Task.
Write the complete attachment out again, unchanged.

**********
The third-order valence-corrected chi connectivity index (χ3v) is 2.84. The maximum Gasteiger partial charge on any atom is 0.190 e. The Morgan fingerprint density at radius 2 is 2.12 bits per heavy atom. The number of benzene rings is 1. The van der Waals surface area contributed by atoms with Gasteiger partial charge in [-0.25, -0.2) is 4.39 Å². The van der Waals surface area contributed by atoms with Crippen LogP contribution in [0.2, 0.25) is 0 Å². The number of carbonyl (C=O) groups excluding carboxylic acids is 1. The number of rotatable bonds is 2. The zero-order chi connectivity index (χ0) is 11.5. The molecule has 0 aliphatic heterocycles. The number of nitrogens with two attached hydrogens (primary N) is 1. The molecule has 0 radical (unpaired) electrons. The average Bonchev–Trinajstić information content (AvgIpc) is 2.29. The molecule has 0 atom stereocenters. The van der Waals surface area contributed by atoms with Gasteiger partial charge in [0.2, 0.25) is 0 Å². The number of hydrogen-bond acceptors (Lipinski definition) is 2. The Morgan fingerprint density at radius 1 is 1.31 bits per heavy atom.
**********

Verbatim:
The third-order valence-corrected chi connectivity index (χ3v) is 2.84. The maximum Gasteiger partial charge on any atom is 0.190 e. The Morgan fingerprint density at radius 2 is 2.12 bits per heavy atom. The number of benzene rings is 1. The van der Waals surface area contributed by atoms with Gasteiger partial charge in [-0.25, -0.2) is 4.39 Å². The van der Waals surface area contributed by atoms with Crippen LogP contribution in [0.2, 0.25) is 0 Å². The number of carbonyl (C=O) groups excluding carboxylic acids is 1. The number of rotatable bonds is 2. The zero-order chi connectivity index (χ0) is 11.5. The molecule has 0 aliphatic heterocycles. The number of nitrogens with two attached hydrogens (primary N) is 1. The molecule has 0 radical (unpaired) electrons. The average Bonchev–Trinajstić information content (AvgIpc) is 2.29. The molecule has 0 atom stereocenters. The van der Waals surface area contributed by atoms with Gasteiger partial charge in [0.2, 0.25) is 0 Å². The number of hydrogen-bond acceptors (Lipinski definition) is 2. The Morgan fingerprint density at radius 1 is 1.31 bits per heavy atom.